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Trouble in Olivewood as MPs row over film tax incentive law

Participants at the film summit in October when Olivewood was officially launched

Opposition parties cried foul on Wednesday over a law concerning tax breaks brought in to kick start Cyprus as a foreign film location – dubbed Olivewood.

The law was rejected by the president and sent back to parliament only for MPs to discover that it contained an unconstitutional provision when it was originally submitted by the administration as a bill.

The bill, which amended the income tax law, concerns state incentives to the audiovisual industry which parliament approved on November 2.

At the time, parliament added a provision that included natural persons in the eligible parties, and not just companies.

President Nicos Anastasiades refused to sign the law, arguing that parliament had widened the scope of the amendment, which was a basic element in the provision of tax breaks.

However, as a second reason, the president said the retroactive nature of the bill was unconstitutional.

“In the form it was voted, but also the form it had been submitted by the executive, the bill provided for coming into force retroactively on January 1, 2018,” the president said in a letter to parliament.

He went on to say that this could not be done since the plan must be published and implemented after its approval for future investment and not those that may have been done before.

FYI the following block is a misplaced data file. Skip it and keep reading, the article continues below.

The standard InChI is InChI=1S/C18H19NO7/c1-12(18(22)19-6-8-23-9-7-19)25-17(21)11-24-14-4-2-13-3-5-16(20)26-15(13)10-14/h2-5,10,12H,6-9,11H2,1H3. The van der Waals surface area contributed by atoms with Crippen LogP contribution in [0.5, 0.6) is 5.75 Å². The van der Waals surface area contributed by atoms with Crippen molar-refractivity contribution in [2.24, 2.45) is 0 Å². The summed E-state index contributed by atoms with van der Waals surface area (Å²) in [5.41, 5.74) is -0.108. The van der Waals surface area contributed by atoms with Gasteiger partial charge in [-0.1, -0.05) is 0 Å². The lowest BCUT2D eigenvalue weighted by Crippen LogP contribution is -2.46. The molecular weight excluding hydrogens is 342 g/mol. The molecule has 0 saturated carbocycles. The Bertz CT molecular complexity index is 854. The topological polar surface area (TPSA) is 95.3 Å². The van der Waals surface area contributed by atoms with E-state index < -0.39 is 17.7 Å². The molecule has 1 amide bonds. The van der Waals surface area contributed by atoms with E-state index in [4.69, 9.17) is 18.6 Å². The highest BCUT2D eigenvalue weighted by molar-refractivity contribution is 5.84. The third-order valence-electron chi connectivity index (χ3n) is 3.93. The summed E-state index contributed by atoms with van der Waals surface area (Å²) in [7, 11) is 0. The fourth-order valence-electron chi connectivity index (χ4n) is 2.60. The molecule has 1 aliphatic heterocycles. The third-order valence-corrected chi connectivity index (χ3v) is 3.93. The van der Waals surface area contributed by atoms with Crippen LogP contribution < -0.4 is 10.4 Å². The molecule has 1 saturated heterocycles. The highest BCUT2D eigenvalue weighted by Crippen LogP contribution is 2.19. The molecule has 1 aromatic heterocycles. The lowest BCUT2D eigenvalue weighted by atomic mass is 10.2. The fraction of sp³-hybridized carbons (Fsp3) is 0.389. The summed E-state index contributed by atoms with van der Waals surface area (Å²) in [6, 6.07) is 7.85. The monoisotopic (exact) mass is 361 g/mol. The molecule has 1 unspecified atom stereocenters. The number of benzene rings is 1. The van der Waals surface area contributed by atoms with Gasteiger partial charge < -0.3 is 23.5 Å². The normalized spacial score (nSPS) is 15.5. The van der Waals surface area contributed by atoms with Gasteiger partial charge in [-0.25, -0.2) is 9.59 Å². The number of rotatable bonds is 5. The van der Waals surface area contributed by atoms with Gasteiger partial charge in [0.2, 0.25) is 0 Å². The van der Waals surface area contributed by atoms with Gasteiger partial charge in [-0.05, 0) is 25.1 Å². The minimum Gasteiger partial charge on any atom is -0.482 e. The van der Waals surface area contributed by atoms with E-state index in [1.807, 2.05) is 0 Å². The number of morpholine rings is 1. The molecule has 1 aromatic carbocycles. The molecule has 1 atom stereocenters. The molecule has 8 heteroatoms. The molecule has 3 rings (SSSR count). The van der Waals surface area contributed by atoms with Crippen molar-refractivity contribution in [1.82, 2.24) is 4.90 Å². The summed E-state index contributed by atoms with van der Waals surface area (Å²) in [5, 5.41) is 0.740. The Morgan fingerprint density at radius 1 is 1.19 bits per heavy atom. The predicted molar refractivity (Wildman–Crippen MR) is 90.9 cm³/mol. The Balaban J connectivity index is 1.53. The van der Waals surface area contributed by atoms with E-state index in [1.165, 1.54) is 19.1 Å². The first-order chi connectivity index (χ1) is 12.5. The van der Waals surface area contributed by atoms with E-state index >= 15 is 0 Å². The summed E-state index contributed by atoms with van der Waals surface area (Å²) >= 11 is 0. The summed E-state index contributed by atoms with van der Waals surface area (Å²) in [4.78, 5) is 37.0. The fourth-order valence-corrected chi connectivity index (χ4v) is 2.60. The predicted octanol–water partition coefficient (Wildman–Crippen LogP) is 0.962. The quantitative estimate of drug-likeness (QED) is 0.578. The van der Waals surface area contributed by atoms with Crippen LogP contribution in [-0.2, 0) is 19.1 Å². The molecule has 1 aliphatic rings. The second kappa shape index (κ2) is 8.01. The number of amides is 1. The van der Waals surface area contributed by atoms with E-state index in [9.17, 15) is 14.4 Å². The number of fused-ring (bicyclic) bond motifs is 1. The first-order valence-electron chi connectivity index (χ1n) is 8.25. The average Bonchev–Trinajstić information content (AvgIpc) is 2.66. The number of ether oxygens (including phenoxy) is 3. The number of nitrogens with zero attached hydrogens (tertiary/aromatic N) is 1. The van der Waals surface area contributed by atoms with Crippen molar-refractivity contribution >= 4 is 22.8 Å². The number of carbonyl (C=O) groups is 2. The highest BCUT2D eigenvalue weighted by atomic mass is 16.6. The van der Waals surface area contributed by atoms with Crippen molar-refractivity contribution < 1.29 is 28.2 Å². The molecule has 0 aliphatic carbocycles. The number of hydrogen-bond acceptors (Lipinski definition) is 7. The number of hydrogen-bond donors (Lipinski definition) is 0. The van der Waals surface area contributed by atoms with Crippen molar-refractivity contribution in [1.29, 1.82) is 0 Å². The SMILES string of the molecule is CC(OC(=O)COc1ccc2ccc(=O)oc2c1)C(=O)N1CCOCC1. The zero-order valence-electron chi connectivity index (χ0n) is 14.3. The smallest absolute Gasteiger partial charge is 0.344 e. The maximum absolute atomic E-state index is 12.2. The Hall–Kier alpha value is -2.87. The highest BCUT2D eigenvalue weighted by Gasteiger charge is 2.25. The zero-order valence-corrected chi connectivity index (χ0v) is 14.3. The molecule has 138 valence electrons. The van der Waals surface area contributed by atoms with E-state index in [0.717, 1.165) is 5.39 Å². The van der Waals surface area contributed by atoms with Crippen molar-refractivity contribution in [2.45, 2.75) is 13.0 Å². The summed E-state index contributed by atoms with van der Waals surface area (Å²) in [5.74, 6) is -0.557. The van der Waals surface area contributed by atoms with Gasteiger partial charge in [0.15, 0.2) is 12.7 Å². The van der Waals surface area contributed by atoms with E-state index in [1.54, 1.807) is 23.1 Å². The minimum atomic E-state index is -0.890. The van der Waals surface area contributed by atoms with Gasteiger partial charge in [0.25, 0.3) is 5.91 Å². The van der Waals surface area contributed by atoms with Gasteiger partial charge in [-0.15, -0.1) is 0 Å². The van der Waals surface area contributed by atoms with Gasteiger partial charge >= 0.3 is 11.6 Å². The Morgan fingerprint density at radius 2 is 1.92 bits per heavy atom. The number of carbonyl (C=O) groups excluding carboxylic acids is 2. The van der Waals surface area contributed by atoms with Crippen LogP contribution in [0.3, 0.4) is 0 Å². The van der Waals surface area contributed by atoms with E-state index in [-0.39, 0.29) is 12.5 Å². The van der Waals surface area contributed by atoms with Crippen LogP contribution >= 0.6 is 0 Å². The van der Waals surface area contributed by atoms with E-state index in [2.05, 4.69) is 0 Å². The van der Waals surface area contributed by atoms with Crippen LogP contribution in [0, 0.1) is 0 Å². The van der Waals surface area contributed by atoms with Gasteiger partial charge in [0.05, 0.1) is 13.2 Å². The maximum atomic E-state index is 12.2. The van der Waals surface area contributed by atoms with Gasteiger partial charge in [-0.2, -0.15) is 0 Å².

State aid watchdog Theophanis Theophanous and the Legal Service told MPs on Wednesday that the law violated EU regulations and was unconstitutional.

Theophanous said its retroactive provision took away the incentive character since there must be a plan in place for a company to apply for a rebate and not vice versa.

Members of the House finance committee were left wondering whether the Legal Service had failed to spot the offending provision or if the government didn’t care.

Akel spokesman Stephanos Stephanou suggested there were other motives behind the government’s decision to only include companies and make the bill retroactive.

Green party MP Giorgos Perdikis described the matter as a “big scandal” that was discovered by accident.

“To serve certain people, it appears the government brought a bill that parliament wrongly accepted, with retroactive effect to cover crony projects after the fact. It is a huge scam that we will not support.”

Finance ministry official Giorgos Panteli denied he had misled parliament into thinking natural persons were allowed tax breaks.

“A natural person cannot claim investment incentives. A natural person cannot claim these rebates because of our tax system,” he said.

Parliament has 15 days to decide whether it would accept the president’s referral or send it back. In that case the president will have to ask the supreme court to decide.

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